It’s a bit of an understatement to say that autism is heterogeneous disorder. There are sooooo many different manifestations of autism that are are all called “ASD.” The situation is more than confusing. In the future, autism subtypes will be more well defined and parents, spouses, family members and professionals will all have more information to help them understand the puzzle.
Often, when I talk about mixed-neurological marriages, people imagine someone they know who has autism and think about what it would be like if that person — the person they know — were married. Yet, many people with autism will never marry and have children.
In a nutshell, high-functioning autism is autism without language or intellectual impairment. There are many people on the spectrum who are able to use language and who have a solid average intelligence. These people also have high-functioning autism, but it is less likely that they will marry.
Although not nearly enough research has been done and we don’t have the numbers to prove it, my inclination (based on my personal experience in the autism community) is to believe that most of the adults on the spectrum who get married and have children are highly intelligent.
Many autism professionals working with high-functioning adults on the spectrum may be spending a majority of their time working with people who who have average levels of intelligence, not their high-intelligence counterparts.
It may be that highly intelligent adults with autism are very rarely seen by professionals. In many cases, it may be that their spouses are their primary — and even only — caretakers. The professional community may have little to no experience working with the adults on the spectrum who are the most likely to be married.
Highly intelligent adults with autism are able to use their intellect to develop sophisticated compensatory strategies that make it easier for them to achieve marriage. They are often very employable and many are geniuses in their fields. Silicon Valley is full of them! From the outside, most friends and colleagues of people with highly intelligent autism wouldn’t notice much aside from some “quirkiness” and maybe some different speech and social patterns.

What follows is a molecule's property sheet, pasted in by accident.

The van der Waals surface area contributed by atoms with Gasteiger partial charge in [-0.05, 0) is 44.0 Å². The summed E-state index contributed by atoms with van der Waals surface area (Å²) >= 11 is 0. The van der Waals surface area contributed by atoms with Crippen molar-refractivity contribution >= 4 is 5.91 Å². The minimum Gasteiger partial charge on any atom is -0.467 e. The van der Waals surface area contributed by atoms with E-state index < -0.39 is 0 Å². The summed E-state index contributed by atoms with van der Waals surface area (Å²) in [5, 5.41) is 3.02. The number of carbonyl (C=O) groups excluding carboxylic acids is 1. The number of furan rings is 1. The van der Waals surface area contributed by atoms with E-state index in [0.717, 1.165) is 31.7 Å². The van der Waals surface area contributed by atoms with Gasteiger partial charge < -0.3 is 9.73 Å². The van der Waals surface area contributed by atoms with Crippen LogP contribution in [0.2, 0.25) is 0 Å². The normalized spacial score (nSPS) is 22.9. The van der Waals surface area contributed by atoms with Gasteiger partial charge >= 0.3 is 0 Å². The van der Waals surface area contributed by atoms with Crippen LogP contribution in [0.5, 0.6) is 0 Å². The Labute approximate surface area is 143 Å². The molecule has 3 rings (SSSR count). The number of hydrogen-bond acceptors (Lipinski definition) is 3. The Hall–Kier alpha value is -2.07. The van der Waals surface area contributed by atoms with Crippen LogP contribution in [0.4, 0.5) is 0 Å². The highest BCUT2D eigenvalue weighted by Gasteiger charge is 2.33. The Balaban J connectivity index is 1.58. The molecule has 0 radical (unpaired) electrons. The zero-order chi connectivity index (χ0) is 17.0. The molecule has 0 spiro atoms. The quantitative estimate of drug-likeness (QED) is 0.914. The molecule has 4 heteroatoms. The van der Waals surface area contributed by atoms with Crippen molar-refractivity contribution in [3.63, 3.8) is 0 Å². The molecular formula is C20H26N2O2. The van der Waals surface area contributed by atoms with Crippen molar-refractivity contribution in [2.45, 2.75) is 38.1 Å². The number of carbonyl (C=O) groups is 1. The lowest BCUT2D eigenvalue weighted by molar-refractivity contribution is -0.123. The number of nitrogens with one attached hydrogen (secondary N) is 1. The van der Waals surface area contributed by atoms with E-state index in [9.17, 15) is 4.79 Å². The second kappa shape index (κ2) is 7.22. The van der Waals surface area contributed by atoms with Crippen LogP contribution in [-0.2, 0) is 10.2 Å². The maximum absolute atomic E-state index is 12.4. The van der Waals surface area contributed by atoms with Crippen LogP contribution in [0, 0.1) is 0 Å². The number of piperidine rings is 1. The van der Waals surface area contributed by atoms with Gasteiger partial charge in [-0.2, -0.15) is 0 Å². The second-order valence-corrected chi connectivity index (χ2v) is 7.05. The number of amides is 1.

Inside marriage and close family relationships, however, impairment in capacity to understand partners’ and children’s perspectives and intentions makes a big difference — high intelligence or no. Typically developing human social communication is complicated stuff. It includes voice inflection, gestures and body language to communicate nuanced meaning, emotions, and ideas. That kind of communication isn’t happening in mixed-neurological relationships, regardless of levels of intelligence, leaving typically developing partners and children confused as to why the very intelligent ASD family member doesn’t seem to understand.
It may be helpful for autism professionals considering mixed-neurological marriage and close family relationships to keep in mind that the clients they most often see are not usually the same clients who are getting married and having children.
In general, I think it was a step forward to lump Asperger’s in with the many other manifestations of autism. This helped us understand what is similar about this large group of heterogenous people. I’m also looking forward to a time in the future when we all know a lot more about all the many different subtypes of autism so that we don’t keep confusing highly intelligent people with high-functioning autism with others who also have high-functioning autism, but whose compensatory strategies might not be quite as honed.
It’ll be nice, too, when a common vocabulary for different subtypes of ASD is established so professionals — and everybody else — can have a more clear picture of what we’re each talking about.
Typically developing spouses who come to the conclusion that their partners are on the autism spectrum may be talking about a very different manifestation of autism than professionals are accustomed to seeing in the clinic. Professionals may better understand what typically developing spouses are trying to say once the idea that highly intelligent married people on the autism spectrum aren’t generally the same people as those who are regularly getting professional autism assistance.
Hopefully, at some point, there will be enough services available for highly intelligent people on the autism spectrum that professionals will see more of them.
Well….. more of them outside the marriage counseling room.